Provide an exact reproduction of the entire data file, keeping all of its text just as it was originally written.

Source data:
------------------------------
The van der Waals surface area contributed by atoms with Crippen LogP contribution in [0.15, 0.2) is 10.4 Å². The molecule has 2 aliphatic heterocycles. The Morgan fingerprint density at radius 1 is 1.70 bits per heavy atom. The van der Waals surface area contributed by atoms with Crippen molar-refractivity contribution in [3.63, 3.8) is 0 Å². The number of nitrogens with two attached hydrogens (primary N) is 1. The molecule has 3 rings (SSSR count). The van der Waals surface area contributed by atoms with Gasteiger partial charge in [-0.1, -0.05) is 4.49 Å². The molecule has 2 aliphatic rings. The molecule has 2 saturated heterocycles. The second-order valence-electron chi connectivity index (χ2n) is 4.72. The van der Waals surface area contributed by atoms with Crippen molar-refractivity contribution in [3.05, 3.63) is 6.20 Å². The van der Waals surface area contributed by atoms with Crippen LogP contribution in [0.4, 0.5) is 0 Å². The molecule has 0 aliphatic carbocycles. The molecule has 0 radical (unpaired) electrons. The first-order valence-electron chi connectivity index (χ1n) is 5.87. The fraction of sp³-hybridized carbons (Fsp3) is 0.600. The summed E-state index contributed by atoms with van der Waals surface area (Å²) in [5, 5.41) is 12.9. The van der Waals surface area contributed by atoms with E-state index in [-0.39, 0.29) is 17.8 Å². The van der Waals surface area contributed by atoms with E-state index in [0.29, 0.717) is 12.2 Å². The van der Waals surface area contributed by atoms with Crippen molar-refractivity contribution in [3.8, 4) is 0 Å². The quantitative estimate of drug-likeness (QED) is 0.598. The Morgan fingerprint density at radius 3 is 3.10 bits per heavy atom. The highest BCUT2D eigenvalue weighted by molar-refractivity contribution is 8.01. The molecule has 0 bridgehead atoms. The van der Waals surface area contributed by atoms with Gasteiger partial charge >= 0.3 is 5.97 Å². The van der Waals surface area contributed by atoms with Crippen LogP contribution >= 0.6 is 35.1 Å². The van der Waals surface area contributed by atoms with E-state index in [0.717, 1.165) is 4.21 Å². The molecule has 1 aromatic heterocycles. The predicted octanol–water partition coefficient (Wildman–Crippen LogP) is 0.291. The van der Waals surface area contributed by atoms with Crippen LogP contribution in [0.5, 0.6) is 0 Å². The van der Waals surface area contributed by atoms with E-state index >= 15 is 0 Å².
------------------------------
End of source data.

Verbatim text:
The van der Waals surface area contributed by atoms with Crippen LogP contribution in [0.15, 0.2) is 10.4 Å². The molecule has 2 aliphatic heterocycles. The Morgan fingerprint density at radius 1 is 1.70 bits per heavy atom. The van der Waals surface area contributed by atoms with Crippen molar-refractivity contribution in [3.63, 3.8) is 0 Å². The number of nitrogens with two attached hydrogens (primary N) is 1. The molecule has 3 rings (SSSR count). The van der Waals surface area contributed by atoms with Gasteiger partial charge in [-0.1, -0.05) is 4.49 Å². The molecule has 2 aliphatic rings. The molecule has 2 saturated heterocycles. The second-order valence-electron chi connectivity index (χ2n) is 4.72. The van der Waals surface area contributed by atoms with Crippen molar-refractivity contribution in [3.05, 3.63) is 6.20 Å². The van der Waals surface area contributed by atoms with Crippen LogP contribution in [0.4, 0.5) is 0 Å². The molecule has 0 aliphatic carbocycles. The molecule has 0 radical (unpaired) electrons. The first-order valence-electron chi connectivity index (χ1n) is 5.87. The fraction of sp³-hybridized carbons (Fsp3) is 0.600. The summed E-state index contributed by atoms with van der Waals surface area (Å²) in [5, 5.41) is 12.9. The van der Waals surface area contributed by atoms with E-state index in [-0.39, 0.29) is 17.8 Å². The van der Waals surface area contributed by atoms with E-state index in [0.29, 0.717) is 12.2 Å². The van der Waals surface area contributed by atoms with Crippen molar-refractivity contribution in [3.8, 4) is 0 Å². The quantitative estimate of drug-likeness (QED) is 0.598. The Morgan fingerprint density at radius 3 is 3.10 bits per heavy atom. The highest BCUT2D eigenvalue weighted by molar-refractivity contribution is 8.01. The molecule has 0 bridgehead atoms. The van der Waals surface area contributed by atoms with Gasteiger partial charge >= 0.3 is 5.97 Å². The van der Waals surface area contributed by atoms with Crippen LogP contribution >= 0.6 is 35.1 Å². The van der Waals surface area contributed by atoms with E-state index in [0.717, 1.165) is 4.21 Å². The molecule has 1 aromatic heterocycles. The predicted octanol–water partition coefficient (Wildman–Crippen LogP) is 0.291. The van der Waals surface area contributed by atoms with Crippen LogP contribution in [0.5, 0.6) is 0 Å². The van der Waals surface area contributed by atoms with E-state index >= 15 is 0 Å².